Arno Grunendahl

11-30-2003, 07:04 PM

Thanks to Joe and Jeremy!

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Dear all:

Desperately I'm trying to build a swept-sine displacement-history for

dynamic FE calculations. What I want to do is impose a sine-like

dispalcement in a frequency range from 10 to 50 Hz during one single

calcualtion. I found the following formular for swept-sine inputs:

y(a,b,c,d,x)=c*sin{PI/(b-a)*[((b-a)*x/d+a)^2-a^2]}

What do the parameters a,b and d represent? Can anybody enlighten me? At

least I know what c is for

Kind Regards,

Arno

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I haven't got a clue about that formular. Anyway, a swept sine:

Try:

y = a * sin (2*PI*t*f/s)

Where:

a = amplitude

t = sample index

f = frequency in Hz

s = samples per second

Then to sweep it, relate f to t and s, e.g:

f = 10.0 + 40.0 * t / (s * sweeptime)

This would sweep from 10 to 50Hz in sweeptime seconds

Hope this helps

Joe

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You have a rather complex formula for y. If you simplify the brackets

you will reduce to:

y = c sin { [ pi (b-a) x / d+2a] x}

which is of the form y = c sin {f(x) x} where the modulating

frequency

f(x) = pi (b-a) x / d+2a

is linear in x

If you want to simulate an instantaneous frequency F(x) then you have

to choose f(x) so that

F(x) = d [f(x) . x ] / dx

With a linear sweep this means that there is a factor of 2 in the

coefficient of the x term. So for a sweep from f0 to f1 in time

window x=0 to x=X you would want to generate

F(x) = f0 + (f1-f0) x / X

Then the parameters a, b and d are:

a = f0 / 2

b = f1 / 2

and

d = pi.X

So a and b are the bandwidth parameters and d is pi times the

duration. (There is some ambiguity between b and d but this is the

obvious way to write it.)

The formula you have is for a linear frequency sweep. You can model

other signals F(x) by integrating

F(x) = d [f(x) . x ] / dx

The constant of integration is equivalent to a phase shift in the

waveform: that might be important for your simulation or for the

response of any filters you are using, and you should not leave it

out. You could either use a complex exponential or write

y = c cos { [ pi (b-a) x / d+2a] x + 2.pi.e}

where 0

************************************************** **************************

*********

Dear all:

Desperately I'm trying to build a swept-sine displacement-history for

dynamic FE calculations. What I want to do is impose a sine-like

dispalcement in a frequency range from 10 to 50 Hz during one single

calcualtion. I found the following formular for swept-sine inputs:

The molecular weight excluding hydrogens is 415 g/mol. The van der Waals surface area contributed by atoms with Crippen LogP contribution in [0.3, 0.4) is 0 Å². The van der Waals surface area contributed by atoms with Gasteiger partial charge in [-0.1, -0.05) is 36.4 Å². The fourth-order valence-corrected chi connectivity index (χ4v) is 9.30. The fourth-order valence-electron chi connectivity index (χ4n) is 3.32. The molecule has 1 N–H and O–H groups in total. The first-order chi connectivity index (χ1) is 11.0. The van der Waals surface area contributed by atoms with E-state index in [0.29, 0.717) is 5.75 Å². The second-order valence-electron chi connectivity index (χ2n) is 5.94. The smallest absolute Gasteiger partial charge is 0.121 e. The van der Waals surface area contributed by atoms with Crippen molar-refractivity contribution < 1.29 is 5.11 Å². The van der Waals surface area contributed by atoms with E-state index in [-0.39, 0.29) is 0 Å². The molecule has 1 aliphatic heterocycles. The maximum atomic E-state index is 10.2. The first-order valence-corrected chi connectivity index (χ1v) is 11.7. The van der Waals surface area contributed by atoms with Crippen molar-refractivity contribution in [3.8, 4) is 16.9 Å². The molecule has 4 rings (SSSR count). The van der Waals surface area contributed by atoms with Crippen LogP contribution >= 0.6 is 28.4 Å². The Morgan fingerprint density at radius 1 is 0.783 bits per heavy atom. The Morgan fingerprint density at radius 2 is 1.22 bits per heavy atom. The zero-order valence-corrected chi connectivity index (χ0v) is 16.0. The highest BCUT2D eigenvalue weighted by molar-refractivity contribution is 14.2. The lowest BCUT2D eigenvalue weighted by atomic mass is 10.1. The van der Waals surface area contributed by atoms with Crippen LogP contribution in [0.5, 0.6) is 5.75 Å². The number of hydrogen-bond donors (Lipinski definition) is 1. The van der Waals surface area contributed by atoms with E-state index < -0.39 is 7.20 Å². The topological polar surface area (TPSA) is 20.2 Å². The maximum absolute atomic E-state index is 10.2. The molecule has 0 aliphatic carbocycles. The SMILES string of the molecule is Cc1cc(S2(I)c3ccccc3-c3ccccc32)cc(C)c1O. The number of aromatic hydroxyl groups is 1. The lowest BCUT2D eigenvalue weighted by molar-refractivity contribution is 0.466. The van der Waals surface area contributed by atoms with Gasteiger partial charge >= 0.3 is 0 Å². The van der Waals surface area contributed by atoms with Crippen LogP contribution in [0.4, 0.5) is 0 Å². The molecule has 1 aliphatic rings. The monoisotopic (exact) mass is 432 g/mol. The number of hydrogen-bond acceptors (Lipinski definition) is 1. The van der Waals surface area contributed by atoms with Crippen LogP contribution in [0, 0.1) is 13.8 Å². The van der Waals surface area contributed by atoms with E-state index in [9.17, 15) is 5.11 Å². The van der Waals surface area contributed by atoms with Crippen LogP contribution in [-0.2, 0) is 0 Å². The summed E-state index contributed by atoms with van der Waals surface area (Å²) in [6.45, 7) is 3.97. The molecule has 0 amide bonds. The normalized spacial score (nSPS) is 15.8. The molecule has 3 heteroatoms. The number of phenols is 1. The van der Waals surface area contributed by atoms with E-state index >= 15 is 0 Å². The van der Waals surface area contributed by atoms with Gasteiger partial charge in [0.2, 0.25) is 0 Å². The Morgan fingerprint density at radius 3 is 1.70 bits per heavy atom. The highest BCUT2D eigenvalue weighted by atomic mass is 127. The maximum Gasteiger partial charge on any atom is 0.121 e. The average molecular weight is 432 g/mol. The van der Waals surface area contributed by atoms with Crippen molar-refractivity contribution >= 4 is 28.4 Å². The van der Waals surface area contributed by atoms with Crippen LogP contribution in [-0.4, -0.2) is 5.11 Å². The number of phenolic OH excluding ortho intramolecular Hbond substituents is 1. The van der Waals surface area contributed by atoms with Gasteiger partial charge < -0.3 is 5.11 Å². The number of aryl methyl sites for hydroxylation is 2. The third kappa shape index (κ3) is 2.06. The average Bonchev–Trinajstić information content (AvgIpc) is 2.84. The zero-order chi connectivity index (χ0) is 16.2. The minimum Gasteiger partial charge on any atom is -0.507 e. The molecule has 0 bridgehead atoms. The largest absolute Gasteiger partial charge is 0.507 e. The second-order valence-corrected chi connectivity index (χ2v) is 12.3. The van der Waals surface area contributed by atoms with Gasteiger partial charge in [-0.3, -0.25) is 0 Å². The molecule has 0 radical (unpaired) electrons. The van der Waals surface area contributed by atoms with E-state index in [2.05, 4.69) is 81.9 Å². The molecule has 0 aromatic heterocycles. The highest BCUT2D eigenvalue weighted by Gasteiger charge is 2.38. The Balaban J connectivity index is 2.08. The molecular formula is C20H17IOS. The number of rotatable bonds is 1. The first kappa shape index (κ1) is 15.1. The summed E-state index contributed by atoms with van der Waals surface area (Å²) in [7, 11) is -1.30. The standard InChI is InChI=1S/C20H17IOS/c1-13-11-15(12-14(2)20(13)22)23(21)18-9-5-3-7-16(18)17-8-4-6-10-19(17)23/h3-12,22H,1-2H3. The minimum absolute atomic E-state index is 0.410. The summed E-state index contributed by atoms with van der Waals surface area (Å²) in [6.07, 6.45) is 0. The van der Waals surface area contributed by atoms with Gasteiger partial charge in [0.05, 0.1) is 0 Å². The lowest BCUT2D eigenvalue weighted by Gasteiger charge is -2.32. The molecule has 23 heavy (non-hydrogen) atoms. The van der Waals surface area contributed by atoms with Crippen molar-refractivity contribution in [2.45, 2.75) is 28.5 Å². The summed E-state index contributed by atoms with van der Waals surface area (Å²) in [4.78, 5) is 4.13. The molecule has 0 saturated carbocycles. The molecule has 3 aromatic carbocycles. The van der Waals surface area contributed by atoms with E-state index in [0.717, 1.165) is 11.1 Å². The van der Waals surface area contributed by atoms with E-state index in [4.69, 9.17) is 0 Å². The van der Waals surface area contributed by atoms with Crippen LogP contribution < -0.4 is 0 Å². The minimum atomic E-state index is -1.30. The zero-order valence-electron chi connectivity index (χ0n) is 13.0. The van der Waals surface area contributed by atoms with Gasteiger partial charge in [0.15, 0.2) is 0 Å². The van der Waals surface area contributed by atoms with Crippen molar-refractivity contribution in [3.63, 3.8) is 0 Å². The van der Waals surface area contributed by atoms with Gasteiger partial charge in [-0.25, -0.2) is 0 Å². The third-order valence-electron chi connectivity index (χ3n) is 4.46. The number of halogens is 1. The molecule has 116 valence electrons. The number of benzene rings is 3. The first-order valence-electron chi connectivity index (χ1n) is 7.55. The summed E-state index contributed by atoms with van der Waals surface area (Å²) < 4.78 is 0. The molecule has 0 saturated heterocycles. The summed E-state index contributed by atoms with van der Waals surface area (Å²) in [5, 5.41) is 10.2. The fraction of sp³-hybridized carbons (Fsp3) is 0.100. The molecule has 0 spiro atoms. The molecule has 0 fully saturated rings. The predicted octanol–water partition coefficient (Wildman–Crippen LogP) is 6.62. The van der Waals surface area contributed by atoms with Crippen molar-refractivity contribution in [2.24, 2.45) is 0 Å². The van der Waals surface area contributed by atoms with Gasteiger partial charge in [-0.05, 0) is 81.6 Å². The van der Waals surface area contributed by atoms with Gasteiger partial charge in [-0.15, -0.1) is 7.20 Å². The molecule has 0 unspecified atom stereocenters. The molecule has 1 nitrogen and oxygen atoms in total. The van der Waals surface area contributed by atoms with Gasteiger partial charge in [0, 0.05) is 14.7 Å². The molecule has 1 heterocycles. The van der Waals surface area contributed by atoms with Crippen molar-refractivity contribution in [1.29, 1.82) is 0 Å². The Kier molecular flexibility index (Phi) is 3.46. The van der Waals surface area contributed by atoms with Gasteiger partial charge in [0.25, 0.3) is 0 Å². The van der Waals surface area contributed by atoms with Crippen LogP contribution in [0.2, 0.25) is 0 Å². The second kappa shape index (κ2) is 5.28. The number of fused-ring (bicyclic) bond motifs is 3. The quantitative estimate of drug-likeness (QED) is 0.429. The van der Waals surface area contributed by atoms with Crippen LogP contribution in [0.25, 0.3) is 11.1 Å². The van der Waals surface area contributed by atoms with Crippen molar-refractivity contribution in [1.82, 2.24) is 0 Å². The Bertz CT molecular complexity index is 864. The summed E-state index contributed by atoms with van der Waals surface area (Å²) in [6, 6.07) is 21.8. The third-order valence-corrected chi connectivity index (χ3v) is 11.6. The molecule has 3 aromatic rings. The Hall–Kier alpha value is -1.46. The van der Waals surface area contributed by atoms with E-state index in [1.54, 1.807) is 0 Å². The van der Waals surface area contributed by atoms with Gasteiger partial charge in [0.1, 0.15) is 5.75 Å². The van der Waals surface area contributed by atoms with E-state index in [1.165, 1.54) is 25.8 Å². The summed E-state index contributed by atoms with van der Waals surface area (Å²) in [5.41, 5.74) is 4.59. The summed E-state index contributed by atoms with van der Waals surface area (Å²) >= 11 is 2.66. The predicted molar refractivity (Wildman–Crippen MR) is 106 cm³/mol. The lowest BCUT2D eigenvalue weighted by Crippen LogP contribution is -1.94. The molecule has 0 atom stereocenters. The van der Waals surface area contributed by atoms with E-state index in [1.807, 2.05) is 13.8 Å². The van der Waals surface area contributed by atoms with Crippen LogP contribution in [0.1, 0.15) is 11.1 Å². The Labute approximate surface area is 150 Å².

y(a,b,c,d,x)=c*sin{PI/(b-a)*[((b-a)*x/d+a)^2-a^2]}

What do the parameters a,b and d represent? Can anybody enlighten me? At

least I know what c is for

Kind Regards,

Arno

************************************************** **************************

*********

I haven't got a clue about that formular. Anyway, a swept sine:

Try:

y = a * sin (2*PI*t*f/s)

Where:

a = amplitude

t = sample index

f = frequency in Hz

s = samples per second

Then to sweep it, relate f to t and s, e.g:

f = 10.0 + 40.0 * t / (s * sweeptime)

This would sweep from 10 to 50Hz in sweeptime seconds

Hope this helps

Joe

************************************************** **************************

*********

You have a rather complex formula for y. If you simplify the brackets

you will reduce to:

y = c sin { [ pi (b-a) x / d+2a] x}

which is of the form y = c sin {f(x) x} where the modulating

frequency

f(x) = pi (b-a) x / d+2a

is linear in x

If you want to simulate an instantaneous frequency F(x) then you have

to choose f(x) so that

F(x) = d [f(x) . x ] / dx

With a linear sweep this means that there is a factor of 2 in the

coefficient of the x term. So for a sweep from f0 to f1 in time

window x=0 to x=X you would want to generate

F(x) = f0 + (f1-f0) x / X

Then the parameters a, b and d are:

a = f0 / 2

b = f1 / 2

and

d = pi.X

So a and b are the bandwidth parameters and d is pi times the

duration. (There is some ambiguity between b and d but this is the

obvious way to write it.)

The formula you have is for a linear frequency sweep. You can model

other signals F(x) by integrating

F(x) = d [f(x) . x ] / dx

The constant of integration is equivalent to a phase shift in the

waveform: that might be important for your simulation or for the

response of any filters you are using, and you should not leave it

out. You could either use a complex exponential or write

y = c cos { [ pi (b-a) x / d+2a] x + 2.pi.e}

where 0